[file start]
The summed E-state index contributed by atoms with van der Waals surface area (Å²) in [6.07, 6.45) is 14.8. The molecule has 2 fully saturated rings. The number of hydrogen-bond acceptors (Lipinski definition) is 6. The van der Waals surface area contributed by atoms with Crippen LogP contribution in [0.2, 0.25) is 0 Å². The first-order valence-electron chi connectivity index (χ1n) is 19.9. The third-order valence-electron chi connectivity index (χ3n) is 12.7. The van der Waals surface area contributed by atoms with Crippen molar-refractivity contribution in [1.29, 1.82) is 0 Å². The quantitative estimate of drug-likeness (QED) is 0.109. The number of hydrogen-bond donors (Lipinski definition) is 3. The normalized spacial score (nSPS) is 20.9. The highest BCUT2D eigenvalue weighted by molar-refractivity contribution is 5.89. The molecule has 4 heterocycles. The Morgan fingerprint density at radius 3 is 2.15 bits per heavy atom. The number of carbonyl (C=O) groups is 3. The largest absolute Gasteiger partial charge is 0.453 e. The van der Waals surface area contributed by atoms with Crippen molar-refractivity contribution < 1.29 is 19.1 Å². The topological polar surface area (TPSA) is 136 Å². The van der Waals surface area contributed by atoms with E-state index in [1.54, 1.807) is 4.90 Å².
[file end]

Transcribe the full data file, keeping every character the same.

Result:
The summed E-state index contributed by atoms with van der Waals surface area (Å²) in [6.07, 6.45) is 14.8. The molecule has 2 fully saturated rings. The number of hydrogen-bond acceptors (Lipinski definition) is 6. The van der Waals surface area contributed by atoms with Crippen LogP contribution in [0.2, 0.25) is 0 Å². The first-order valence-electron chi connectivity index (χ1n) is 19.9. The third-order valence-electron chi connectivity index (χ3n) is 12.7. The van der Waals surface area contributed by atoms with Crippen molar-refractivity contribution in [1.29, 1.82) is 0 Å². The quantitative estimate of drug-likeness (QED) is 0.109. The number of hydrogen-bond donors (Lipinski definition) is 3. The normalized spacial score (nSPS) is 20.9. The highest BCUT2D eigenvalue weighted by molar-refractivity contribution is 5.89. The molecule has 4 heterocycles. The Morgan fingerprint density at radius 3 is 2.15 bits per heavy atom. The number of carbonyl (C=O) groups is 3. The largest absolute Gasteiger partial charge is 0.453 e. The van der Waals surface area contributed by atoms with Crippen molar-refractivity contribution < 1.29 is 19.1 Å². The topological polar surface area (TPSA) is 136 Å². The van der Waals surface area contributed by atoms with E-state index in [1.54, 1.807) is 4.90 Å².